Does Prime Minister Benjamin Netanyahu know something we don't? Has Attorney-General Yehuda Weinstein whispered in his ear that he was about to wrap-up the investigation against Foreign Minister Avigdor Lieberman without going to trial, despite the mountain of evidence against Lieberman? Is Weinstein working on a public statement in which he would tell the world why he would not follow-up on the damning draft indictment against Lieberman, to which he affixed his signature?
I have not the slightest idea whether Weinstein's behavior was what led Netanyahu to embrace Lieberman, a self-declared foe of the rule of law, at this particular point in time. I have no way of telling whether the thick Lieberman file, which was one of the most important cases the police has ever had to deal with, will actually end with no charges. Nor do I have information on whether the attorney general just got cold feet in the face of pressure from some reporters who consider Lieberman their culture hero.
But even if this is indeed the case and the attorney general fails this test, and even if he claims that there is no compelling public interest to have this case go forward – namely, prosecuting a minister who has allegedly tampered with a witness, obstructed justice, and engaged in fraud – is this really who the prime minister wants to have as his political bedfellow now, notwithstanding the possibility that even in the case of Lieberman we may end up with another unfathomable, surreal not-guilty verdict like the one handed down in former Prime Minister Ehud Olmert's trial?
I recall the threatening and foul-mouthed Lieberman who attacked the State Prosecution, who attacked some in the media (those who dared investigate and expose his wrongdoings), the Lieberman who declared war against the Israel Police's Major General Moshe Mizrahi [who sought to eradicate corruption], the Lieberman who was convicted of assaulting a child, who allegedly tried to blackmail a senior police officer, and whose Knesset friends stifled the attempts to revoke the legal immunity he enjoys as an MK so he could dodge attempts to indict him.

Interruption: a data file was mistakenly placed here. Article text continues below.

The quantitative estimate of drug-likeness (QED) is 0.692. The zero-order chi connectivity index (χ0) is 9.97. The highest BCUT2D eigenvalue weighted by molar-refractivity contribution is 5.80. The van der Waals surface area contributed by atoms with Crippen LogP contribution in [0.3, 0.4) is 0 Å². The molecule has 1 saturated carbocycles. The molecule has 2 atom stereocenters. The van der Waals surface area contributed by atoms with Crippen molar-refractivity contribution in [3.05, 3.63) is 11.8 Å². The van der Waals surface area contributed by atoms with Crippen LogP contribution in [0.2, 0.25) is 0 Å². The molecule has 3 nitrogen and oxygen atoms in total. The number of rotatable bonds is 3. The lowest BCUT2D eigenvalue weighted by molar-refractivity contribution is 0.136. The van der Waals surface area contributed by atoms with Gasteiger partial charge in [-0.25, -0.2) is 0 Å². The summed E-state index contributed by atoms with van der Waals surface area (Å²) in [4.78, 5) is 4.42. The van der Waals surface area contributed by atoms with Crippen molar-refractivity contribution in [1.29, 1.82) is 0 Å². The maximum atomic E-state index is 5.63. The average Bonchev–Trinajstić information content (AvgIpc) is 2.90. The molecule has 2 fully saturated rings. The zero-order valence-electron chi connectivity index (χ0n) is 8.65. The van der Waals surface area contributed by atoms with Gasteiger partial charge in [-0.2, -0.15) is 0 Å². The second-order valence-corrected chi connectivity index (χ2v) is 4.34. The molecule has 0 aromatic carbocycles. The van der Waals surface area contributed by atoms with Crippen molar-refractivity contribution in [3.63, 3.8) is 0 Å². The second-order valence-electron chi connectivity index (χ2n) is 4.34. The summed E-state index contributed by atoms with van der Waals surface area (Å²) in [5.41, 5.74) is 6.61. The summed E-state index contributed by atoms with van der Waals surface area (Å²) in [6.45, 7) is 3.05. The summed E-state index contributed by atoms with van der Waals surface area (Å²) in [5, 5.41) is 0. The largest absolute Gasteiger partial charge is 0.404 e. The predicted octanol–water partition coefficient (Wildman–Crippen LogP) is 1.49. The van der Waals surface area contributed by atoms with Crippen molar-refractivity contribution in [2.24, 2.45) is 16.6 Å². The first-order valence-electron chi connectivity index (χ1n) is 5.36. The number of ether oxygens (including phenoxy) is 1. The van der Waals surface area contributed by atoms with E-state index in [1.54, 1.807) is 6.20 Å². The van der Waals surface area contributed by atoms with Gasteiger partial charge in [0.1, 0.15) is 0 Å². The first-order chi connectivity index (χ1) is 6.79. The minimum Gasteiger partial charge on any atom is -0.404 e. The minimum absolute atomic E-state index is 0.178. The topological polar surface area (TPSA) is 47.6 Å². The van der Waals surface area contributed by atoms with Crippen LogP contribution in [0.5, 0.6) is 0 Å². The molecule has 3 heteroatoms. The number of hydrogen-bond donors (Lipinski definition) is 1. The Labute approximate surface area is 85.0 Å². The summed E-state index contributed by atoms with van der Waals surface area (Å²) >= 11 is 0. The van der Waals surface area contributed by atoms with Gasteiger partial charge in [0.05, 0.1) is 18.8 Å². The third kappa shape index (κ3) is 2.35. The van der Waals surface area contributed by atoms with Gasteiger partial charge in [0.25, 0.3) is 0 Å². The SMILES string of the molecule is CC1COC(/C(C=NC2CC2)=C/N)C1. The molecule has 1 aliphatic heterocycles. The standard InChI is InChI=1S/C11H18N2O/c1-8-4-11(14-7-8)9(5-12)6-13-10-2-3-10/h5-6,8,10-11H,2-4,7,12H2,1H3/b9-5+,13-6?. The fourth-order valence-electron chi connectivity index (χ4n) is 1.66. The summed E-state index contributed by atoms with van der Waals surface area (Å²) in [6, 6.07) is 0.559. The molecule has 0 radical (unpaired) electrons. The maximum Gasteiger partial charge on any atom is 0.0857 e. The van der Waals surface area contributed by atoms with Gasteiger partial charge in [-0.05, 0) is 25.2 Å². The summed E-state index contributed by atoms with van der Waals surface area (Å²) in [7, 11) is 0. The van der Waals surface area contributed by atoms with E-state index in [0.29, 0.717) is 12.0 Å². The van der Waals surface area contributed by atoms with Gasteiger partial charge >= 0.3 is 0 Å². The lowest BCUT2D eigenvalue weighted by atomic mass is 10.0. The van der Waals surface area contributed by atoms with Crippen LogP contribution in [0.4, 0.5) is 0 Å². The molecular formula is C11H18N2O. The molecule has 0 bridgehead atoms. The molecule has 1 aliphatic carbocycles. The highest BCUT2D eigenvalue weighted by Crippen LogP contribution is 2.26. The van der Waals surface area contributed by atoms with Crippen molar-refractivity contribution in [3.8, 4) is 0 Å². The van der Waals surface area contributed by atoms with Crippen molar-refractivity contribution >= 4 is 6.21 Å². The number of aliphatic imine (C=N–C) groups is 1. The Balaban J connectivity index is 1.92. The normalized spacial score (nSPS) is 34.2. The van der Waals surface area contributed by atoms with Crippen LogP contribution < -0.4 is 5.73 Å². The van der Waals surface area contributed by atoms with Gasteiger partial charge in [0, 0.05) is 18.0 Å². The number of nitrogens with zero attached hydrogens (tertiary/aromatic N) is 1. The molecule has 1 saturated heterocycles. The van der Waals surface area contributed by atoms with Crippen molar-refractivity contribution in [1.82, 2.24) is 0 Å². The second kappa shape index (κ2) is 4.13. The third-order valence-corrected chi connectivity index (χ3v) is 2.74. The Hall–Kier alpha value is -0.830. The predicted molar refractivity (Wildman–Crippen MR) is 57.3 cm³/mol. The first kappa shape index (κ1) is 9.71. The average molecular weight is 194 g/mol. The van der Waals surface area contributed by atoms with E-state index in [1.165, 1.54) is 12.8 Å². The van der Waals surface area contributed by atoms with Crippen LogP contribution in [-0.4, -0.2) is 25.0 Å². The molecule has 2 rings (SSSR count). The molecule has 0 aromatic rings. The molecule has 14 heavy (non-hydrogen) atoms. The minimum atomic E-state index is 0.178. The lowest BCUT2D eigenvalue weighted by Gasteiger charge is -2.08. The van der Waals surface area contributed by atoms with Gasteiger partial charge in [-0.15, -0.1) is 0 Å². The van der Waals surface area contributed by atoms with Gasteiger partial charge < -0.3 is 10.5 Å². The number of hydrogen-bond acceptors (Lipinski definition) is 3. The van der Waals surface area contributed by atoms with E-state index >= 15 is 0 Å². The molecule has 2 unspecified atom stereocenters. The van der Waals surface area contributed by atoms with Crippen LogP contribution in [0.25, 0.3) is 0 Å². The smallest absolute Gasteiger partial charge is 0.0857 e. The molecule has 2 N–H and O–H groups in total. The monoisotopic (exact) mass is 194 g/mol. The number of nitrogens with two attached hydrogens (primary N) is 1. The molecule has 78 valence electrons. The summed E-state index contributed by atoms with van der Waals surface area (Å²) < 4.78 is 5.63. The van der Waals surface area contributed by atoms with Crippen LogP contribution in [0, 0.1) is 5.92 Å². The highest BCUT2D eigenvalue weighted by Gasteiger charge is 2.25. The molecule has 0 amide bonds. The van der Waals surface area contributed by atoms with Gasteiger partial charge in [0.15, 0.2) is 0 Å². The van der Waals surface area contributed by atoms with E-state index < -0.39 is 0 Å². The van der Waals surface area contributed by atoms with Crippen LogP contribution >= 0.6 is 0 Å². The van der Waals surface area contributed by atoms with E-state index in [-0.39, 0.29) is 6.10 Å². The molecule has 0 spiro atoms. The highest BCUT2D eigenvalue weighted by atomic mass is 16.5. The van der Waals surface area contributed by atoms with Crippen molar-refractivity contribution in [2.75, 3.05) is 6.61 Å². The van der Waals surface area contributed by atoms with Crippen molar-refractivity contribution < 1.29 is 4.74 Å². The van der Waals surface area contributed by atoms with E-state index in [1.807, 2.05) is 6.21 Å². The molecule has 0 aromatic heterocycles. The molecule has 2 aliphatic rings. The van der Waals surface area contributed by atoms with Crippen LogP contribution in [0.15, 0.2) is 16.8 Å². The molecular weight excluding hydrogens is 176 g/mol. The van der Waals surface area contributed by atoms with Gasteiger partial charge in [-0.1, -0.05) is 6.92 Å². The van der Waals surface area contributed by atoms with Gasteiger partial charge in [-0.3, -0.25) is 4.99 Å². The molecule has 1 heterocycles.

Upon hearing the news on Thursday, I asked myself: is this the new Likud? Just when you thought the Likud and Netanyahu had become more moderate, you get this. Is this the big new idea coming out of the governing party? I was left without an answer.
What would Netanyahu say in his defense – that Lieberman has changed? Would Netanyahu say that Lieberman is no longer eager to replace the attorney-general with someone "who is more like-minded"? That Lieberman is not the head of a radical and backward-looking party? That Lieberman is not the same Lieberman who had pulled the strings and orchestrated efforts to introduce some very troubling legislation, and that he is actually a sensitive, compassionate person with a really good and kind heart?
How will Netanyahu explain his alliance with this person, the perennial suspect and the police's person of interest, who is embroiled in one of the most severe public corruption cases? What excuse could Netanyahu use for the political love affair with someone whose closest friends include crime-bosses, or have arrest warrants on them? Is this the man who is going to help Netanyahu bring down the high cost of living? Is this the new socially conscious figure this joint Knesset list has to offer? Will he prevent the ultra-Orthodox parties from blackmailing the state?
I am sorry, but this is not the man Netanyahu is looking for, and Netanyahu knows it. Other top Likud politicos know that too. That is why I can't get to the bottom of Netanyahu's ill-advised decision. I can't discern the rationale for his move, nor do I know who convinced Netanyahu to go for it.
It's unclear why running together would be better than running in two separate lists. Some think Netanyahu was wrong on this too and that he might regret this political wedding.